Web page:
Mar 13, 2014 8:00 AM

Author: Laura Wheatley


Are you longing for warm summer rides? Lacking motivation to train due to the darkness and chilly weather? You are not alone! Here are nine tips that will spice up your cycling this winter and come spring, you will be a stronger, faster athlete!

1. Tackle the Trainer

Bicycle trainers allow you to mount and ride your own bicycle in the comfort of your home.  Prices range from $50-$1500 with features such as noise reduction and even interfacing to your computer to ride the course of your next race.  There are cycling workout DVDs that you can buy to guide your workouts, such as Spinervals or The Sufferfest. Or, what better way to catch up on your DVR or Netflix?

2. Maximize Your Workout With Interval Training

Although your goal may be to ride a 100 mi.+ event this year, you don’t necessarily have to slog it out for hours at a time indoors this winter. Train your high-end aerobic and anaerobic energy pathways with shorter, more intense workouts this winter. This will improve your ability to tolerate and clear lactate, a byproduct of intense exercise; thus, you will be able to sustain harder intensities and recover more quickly. You will also improve your body’s neuromuscular ability to recruit and fire more muscle fibers, translating into better form and more powerful muscle contractions.

During the spring, you can build into an aerobic cycle when it is more enjoyable to ride for hours outside.

3. Take a Cycling Class

If motivation is low or you are getting lonely cycling in your basement, there is definitely power in numbers!  Take a cycling class at your local gym, or even better, find a class that utilizing bike trainers that you can still use your own bike (like Max Testa training centers or Balanced Art Multisport weekend rides).

4. Participate in Cycling Challenge

Set a goal for yourself (i.e. 30 rides in 30 days) or check out an organized cycling challenge such as The Sufferfest’s Tour of Sufferlandria! This challenge consists of 10 days of consecutive cycling starting on January 25th.

5. Ride Outside!

When the roads are dry, gear up and head outdoors!  With the low humidity and calm wind, you CAN ride comfortably in mild winter temperatures when you are appropriately geared up. BONUS: you will look REALLY hardcore.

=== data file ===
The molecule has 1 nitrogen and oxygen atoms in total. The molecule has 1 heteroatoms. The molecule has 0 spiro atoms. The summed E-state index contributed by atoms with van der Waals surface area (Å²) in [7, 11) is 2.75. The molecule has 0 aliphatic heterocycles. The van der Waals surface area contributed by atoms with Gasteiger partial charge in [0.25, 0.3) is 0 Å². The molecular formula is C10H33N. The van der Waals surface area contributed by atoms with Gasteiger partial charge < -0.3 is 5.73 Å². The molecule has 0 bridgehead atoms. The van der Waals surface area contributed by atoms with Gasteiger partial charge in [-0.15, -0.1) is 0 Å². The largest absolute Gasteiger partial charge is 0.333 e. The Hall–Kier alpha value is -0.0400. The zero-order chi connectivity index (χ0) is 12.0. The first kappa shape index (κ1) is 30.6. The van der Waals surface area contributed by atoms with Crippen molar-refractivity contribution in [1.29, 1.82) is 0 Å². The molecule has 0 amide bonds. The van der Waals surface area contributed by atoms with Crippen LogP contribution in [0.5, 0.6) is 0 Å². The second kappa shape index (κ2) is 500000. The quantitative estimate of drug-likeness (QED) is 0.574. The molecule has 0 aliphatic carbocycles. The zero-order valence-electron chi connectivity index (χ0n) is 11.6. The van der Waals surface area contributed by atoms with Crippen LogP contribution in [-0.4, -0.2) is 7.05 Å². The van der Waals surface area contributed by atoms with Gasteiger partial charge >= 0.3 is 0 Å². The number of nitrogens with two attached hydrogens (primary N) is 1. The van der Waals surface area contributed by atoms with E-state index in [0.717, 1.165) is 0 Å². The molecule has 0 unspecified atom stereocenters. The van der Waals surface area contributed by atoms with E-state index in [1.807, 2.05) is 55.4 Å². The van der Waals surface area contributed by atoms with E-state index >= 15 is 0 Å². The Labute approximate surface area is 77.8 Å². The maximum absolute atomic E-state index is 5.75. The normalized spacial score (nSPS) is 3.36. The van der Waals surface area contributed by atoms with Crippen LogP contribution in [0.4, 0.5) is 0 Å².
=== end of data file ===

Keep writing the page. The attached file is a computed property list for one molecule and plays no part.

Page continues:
6. Cross-Train With Winter Sports

It can be refreshing to take a break from your primary sport! Plus, by participating in different sports, you will strengthen your muscles in different ways: For example, cycling is done primarily in a fixed sagittal plane (front to back). If you cross country/skate-ski during the winter, you will work and strengthen your outer glutes and hips in ways that you couldn’t do sitting in a saddle!

Another example is downhill skiing may improve your coordination and confidence descending on the bike. Taking advantage of the “best snow on earth” is a must-do for Utahns. Snowshoe race anyone?

7. Get Proper Gear and a Bike Fit

Perhaps you have a little extra Christmas cash burning a hole in your pocket—a great way to spend it would be on a proper bike fit. This is must-do for any serious cyclist, as it will maximize your comfort and performance on the bike.

8. Strength Train

The winter is great time to work on strength, range of motion and durability. Strength training will improve your power and climbing, as well as reduce your risk of injury.

9. Baseline Performance Testing

Depending on what you have access to, body composition testing or performance testing, such as VO2max, lactate threshold and metabolic assessments can establish your aerobic capacity, performance baselines, and training zones for your upcoming season. Retesting will enable you to monitor progress and pinpoint strengths and weaknesses.


Laura Wheatley

Laura Wheatley is a PhD student in Exercise and Sport Science at the University of Utah, and is an exercise physiologist at PEAK Health and Fitness. She is a USA Triathlon-certified coach. Over the past 10 years, she has completed 10 Iron-distance triathlons along with numerous other endurance events.

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